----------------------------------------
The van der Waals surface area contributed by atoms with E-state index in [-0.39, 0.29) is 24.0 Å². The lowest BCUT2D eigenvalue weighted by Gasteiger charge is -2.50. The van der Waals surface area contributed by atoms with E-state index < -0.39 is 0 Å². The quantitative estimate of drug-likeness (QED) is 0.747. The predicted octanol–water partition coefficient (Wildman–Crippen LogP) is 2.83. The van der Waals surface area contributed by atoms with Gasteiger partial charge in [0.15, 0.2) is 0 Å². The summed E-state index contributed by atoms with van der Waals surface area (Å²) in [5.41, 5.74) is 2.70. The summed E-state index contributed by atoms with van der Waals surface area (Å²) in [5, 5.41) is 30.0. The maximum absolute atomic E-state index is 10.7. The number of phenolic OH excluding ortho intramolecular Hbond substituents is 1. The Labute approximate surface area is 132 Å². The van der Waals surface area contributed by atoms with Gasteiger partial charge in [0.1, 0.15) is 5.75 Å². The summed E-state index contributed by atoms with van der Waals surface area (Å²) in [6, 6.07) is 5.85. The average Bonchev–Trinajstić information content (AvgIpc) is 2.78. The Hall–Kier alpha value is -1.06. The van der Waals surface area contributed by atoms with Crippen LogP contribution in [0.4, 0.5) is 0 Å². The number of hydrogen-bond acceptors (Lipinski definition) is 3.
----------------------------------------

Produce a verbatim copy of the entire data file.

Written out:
The van der Waals surface area contributed by atoms with E-state index in [-0.39, 0.29) is 24.0 Å². The lowest BCUT2D eigenvalue weighted by Gasteiger charge is -2.50. The van der Waals surface area contributed by atoms with E-state index < -0.39 is 0 Å². The quantitative estimate of drug-likeness (QED) is 0.747. The predicted octanol–water partition coefficient (Wildman–Crippen LogP) is 2.83. The van der Waals surface area contributed by atoms with Gasteiger partial charge in [0.15, 0.2) is 0 Å². The summed E-state index contributed by atoms with van der Waals surface area (Å²) in [5.41, 5.74) is 2.70. The summed E-state index contributed by atoms with van der Waals surface area (Å²) in [5, 5.41) is 30.0. The maximum absolute atomic E-state index is 10.7. The number of phenolic OH excluding ortho intramolecular Hbond substituents is 1. The Labute approximate surface area is 132 Å². The van der Waals surface area contributed by atoms with Gasteiger partial charge in [0.1, 0.15) is 5.75 Å². The summed E-state index contributed by atoms with van der Waals surface area (Å²) in [6, 6.07) is 5.85. The average Bonchev–Trinajstić information content (AvgIpc) is 2.78. The Hall–Kier alpha value is -1.06. The van der Waals surface area contributed by atoms with Crippen LogP contribution in [0.4, 0.5) is 0 Å². The number of hydrogen-bond acceptors (Lipinski definition) is 3.